Do you work with children?
In the past we worked with children, however upon moving
our offices to our home we began limiting our clientele to
adults. Our limited workspace does not allow for a play
therapy room which can be very beneficial in working with young
children. Fortunately there are excellent therapists in our
community that specialize in working with children to whom we can
Do you ever work together as a co-therapy team?
Yes. We love working together as a team in couple
therapy, and as facilitators of topical presentations, workshops,
seminars, and retreats. In dealing with their relationship
issues couples have found it beneficial to work with a married
couple who are trained therapists. It can sometimes be a
scheduling challenge to get all four of us in the same office at
the same time however we will make every effort to accommodate an
expressed desire for co-therapy.
Do you work with substance abuse issues?
Many of our clients have struggled with issues around a
dependency on drugs and/or alcohol. Because we are not
specifically trained (as are licensed chemical dependency
counselors) to work with those persons still active in their
dependency, we limit our work to those individuals that have at
least a full year of successful sobriety, and who continue to
actively work their program through support group meetings and
How many sessions of therapy will it usually take?
Unfortunately, it is impossible to say. There are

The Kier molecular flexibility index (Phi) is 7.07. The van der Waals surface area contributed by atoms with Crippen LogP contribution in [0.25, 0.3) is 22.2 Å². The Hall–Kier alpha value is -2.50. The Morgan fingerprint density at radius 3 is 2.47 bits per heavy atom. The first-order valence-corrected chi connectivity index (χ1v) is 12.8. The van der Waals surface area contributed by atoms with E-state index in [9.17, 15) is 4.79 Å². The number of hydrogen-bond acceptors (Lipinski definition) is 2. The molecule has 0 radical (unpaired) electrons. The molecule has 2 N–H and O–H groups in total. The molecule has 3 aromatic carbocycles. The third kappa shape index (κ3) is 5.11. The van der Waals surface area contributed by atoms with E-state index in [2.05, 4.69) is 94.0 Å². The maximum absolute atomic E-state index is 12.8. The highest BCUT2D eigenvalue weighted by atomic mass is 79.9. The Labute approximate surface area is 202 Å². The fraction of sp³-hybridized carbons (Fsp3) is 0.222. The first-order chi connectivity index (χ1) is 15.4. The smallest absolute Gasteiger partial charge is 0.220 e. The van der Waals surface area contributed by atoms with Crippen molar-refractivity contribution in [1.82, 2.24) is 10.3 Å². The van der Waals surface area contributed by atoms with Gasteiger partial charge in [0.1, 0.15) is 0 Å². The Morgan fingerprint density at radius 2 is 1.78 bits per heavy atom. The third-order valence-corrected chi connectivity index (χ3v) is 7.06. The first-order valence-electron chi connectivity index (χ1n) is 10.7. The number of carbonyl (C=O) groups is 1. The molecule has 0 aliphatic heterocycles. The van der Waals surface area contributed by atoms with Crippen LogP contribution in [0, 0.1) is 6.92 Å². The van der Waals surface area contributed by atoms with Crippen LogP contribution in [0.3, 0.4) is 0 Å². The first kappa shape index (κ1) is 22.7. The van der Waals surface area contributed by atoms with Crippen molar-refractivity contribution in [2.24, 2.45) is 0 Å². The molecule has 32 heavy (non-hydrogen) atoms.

just too many variables that can impact the speed and effectiveness
of therapy for any given issue to provide a specific answer.
A major part of successful therapy is tied directly to how much
work the client does on her/his own outside of the therapy
session. It is our responsibility as therapists to provide
the client with the time, the place, and the tools with which to
achieve a satisfactory resolution.
What is the difference between a marriage and family
therapist and a psychologist?
The main difference between these two professions lies in
the emphasis of the perspective upon which their training is
based. A traditionally trained psychologist will focus on the
intra-personal aspects of a client whereas a marriage and
family therapist, having been trained in a more systemic,
inter-personal perspective will focus more on the
relational aspects of a client's life experiences. This
difference, however, may not be easily determined depending on the
actual perspectives and approaches of the individual
As a marriage and family therapist are you only allowed
to work with couples and families?
Absolutely not. Our license as marriage and family
therapists in Texas includes working with individuals as a
recognized component of our scope of practice.
Can you prescribe medications?
No. As marriage and family therapists we are not
registered medical providers and therefore cannot
Do you take insurance or Medicaid for payment?
Unfortunately, no. Due, in part, to the increased
demands of health insurance companies, and in an effort to maintain
strict confidentiality of our clients' personal information, we no
longer participate as providers of mentalhealth services for any
If you work with my partner and me in couple therapy
will you also work with us as individual clients?
This situation is better approached on a case-by-case
basis. Our general position, however, is that this should be
avoided if at all possible. The risks lie in the rules of
confidentiality which prohibit us from sharing information from one
of the couple with the other member without written
permission. If permission is not granted it can create an
uncomfortable situation for us in which we become the keeper of a
secret from the other participant. Without permission to
share information with all participants, our preference is to refer
the clients to separate therapists for individual therapy thus
allowing us to continue serving as the couple therapist.